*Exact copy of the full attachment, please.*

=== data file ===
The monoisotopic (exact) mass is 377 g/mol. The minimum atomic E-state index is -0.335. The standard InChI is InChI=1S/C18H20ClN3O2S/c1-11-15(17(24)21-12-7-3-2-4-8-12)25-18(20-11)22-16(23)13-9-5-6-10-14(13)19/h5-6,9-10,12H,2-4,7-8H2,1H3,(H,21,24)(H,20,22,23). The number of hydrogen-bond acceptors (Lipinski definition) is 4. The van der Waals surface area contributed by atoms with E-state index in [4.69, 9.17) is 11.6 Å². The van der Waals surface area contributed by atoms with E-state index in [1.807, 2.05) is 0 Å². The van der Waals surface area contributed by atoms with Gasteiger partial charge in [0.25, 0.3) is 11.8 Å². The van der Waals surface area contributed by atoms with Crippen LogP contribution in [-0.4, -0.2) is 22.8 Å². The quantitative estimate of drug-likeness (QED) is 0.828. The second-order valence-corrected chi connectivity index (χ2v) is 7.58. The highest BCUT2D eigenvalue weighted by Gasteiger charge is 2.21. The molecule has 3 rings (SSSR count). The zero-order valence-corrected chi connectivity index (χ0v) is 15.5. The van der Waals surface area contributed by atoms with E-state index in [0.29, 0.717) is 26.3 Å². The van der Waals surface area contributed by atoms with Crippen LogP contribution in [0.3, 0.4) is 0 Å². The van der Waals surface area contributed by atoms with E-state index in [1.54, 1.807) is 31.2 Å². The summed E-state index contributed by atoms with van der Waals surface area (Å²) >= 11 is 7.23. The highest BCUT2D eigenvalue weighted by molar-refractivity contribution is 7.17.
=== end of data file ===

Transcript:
The monoisotopic (exact) mass is 377 g/mol. The minimum atomic E-state index is -0.335. The standard InChI is InChI=1S/C18H20ClN3O2S/c1-11-15(17(24)21-12-7-3-2-4-8-12)25-18(20-11)22-16(23)13-9-5-6-10-14(13)19/h5-6,9-10,12H,2-4,7-8H2,1H3,(H,21,24)(H,20,22,23). The number of hydrogen-bond acceptors (Lipinski definition) is 4. The van der Waals surface area contributed by atoms with E-state index in [4.69, 9.17) is 11.6 Å². The van der Waals surface area contributed by atoms with E-state index in [1.807, 2.05) is 0 Å². The van der Waals surface area contributed by atoms with Gasteiger partial charge in [0.25, 0.3) is 11.8 Å². The van der Waals surface area contributed by atoms with Crippen LogP contribution in [-0.4, -0.2) is 22.8 Å². The quantitative estimate of drug-likeness (QED) is 0.828. The second-order valence-corrected chi connectivity index (χ2v) is 7.58. The highest BCUT2D eigenvalue weighted by Gasteiger charge is 2.21. The molecule has 3 rings (SSSR count). The zero-order valence-corrected chi connectivity index (χ0v) is 15.5. The van der Waals surface area contributed by atoms with E-state index in [0.29, 0.717) is 26.3 Å². The van der Waals surface area contributed by atoms with Crippen LogP contribution in [0.3, 0.4) is 0 Å². The van der Waals surface area contributed by atoms with E-state index in [1.54, 1.807) is 31.2 Å². The summed E-state index contributed by atoms with van der Waals surface area (Å²) >= 11 is 7.23. The highest BCUT2D eigenvalue weighted by molar-refractivity contribution is 7.17.